This line of the symphony coupled with our value of wisdom centers me in my work. Each day is a conscious journey into understanding others more completely: who they are, where they come from, how they contribute to their classroom, chapter or campus community.
This line and value remind me to be patient, stay curious and above all – let the student share their life with me in a non-judgmental, purely curious, accepting way. Each student, fraternity man or sorority woman, comes with a unique story and background that informs who they are and how they show up in my office.
The symphony reminds me to hit the “reset button” with each student, to give them the undivided attention and care that they each deserve – no matter how busy the semester gets, how many meetings or events are on the calendar. This, in turn, helps remind them that they also owe this attitude and mindset to their brothers and sisters.
The Symphony helps me create a culture of care for the individual, to see the many different fibers of our massive community, and see the amazing work students individually and collectively contribute to the Greek community at Maryland.
Alpha Omicron, The Ohio State University
IFC Advisor, University of Maryland
Oftentimes, academic goals are expressed purely in terms of achievement – that is, getting the highest grade, attaining a certain class ranking or setting the curve. One of the most important and under-emphasized parts of our Alpha Chi value system is our focus on a trifecta of values – wisdom, devotion AND achievement.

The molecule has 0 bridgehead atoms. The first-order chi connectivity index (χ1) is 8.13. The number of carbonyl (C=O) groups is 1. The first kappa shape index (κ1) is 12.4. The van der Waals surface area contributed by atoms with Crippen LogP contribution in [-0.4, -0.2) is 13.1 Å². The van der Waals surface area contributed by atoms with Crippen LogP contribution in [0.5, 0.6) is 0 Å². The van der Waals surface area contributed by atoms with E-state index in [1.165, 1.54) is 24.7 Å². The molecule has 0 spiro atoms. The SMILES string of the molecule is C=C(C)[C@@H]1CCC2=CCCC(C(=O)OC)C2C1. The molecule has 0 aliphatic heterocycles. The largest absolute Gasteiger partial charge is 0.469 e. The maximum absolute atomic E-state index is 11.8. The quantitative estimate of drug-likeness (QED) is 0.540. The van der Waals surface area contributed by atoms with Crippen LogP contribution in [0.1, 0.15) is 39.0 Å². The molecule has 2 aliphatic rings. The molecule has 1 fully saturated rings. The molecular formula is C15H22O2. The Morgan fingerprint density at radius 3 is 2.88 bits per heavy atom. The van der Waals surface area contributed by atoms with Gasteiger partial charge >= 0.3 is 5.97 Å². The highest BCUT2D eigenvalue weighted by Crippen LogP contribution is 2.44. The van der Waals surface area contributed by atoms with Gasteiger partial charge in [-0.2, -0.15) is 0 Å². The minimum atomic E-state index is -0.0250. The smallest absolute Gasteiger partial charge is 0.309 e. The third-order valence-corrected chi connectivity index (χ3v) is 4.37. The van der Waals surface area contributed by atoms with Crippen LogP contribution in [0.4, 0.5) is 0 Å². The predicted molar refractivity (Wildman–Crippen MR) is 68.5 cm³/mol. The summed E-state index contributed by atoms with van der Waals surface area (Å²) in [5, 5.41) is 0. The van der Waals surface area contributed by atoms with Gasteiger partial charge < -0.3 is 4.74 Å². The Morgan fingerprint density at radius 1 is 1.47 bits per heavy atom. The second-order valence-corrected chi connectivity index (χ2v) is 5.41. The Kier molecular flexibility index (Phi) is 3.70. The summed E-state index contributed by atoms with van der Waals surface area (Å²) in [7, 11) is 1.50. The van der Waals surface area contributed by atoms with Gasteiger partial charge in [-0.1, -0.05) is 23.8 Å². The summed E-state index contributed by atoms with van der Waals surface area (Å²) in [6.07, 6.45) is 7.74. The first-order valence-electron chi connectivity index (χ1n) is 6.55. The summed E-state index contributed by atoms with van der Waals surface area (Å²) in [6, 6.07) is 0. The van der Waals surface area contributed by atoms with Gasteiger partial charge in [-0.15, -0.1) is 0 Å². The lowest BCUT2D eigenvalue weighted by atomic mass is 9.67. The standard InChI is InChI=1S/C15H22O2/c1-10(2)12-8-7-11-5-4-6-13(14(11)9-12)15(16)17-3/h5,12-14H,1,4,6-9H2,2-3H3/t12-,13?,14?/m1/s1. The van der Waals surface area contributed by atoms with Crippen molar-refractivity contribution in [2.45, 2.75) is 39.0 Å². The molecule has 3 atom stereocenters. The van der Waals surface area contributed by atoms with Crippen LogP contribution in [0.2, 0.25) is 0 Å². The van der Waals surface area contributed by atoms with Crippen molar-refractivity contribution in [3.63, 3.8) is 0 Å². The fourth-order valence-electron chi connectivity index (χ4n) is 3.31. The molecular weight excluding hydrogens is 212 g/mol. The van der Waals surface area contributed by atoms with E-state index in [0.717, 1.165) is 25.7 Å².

While excelling in the classroom is laudable, I try my best to encourage students to simultaneously develop all three of these values, and not just focus on the achievement part.
For college students, it’s a disservice to only impart facts and route information. Instead, professors and lectures should develop broader understandings, and prompt students to develop wisdom and an intellectual curiosity (as opposed to just knowledge).
It’s the wisdom — through scholarly devotion – that ultimately leads to achievement.
Pi Chapter, UC Berkeley
Doctoral Student & Instructor, Louisiana State University
When I think about my role as a teacher these words from our symphony come to my mind: “to let my lyre send forth the chords of love, unselfishness, sincerity.”
As a teacher, I consistently show my love for my students. I work at a school where there are many children from poor and/or broken homes, and I may be the only person that shows them love that day.
There may be times that I am tired or frustrated with my students; however, I have to remain selfless to ensure that their educational needs are met each day.
I also remain sincere with my students, fellow educators and parents regarding my expectations and goals for the students in my classroom.
Theta Sigma Chapter, University of North Florida
Second Grade Teacher
By Taylor Moody
Zeta Sigma, Missouri State University
Resident Consultant, University of Kentucky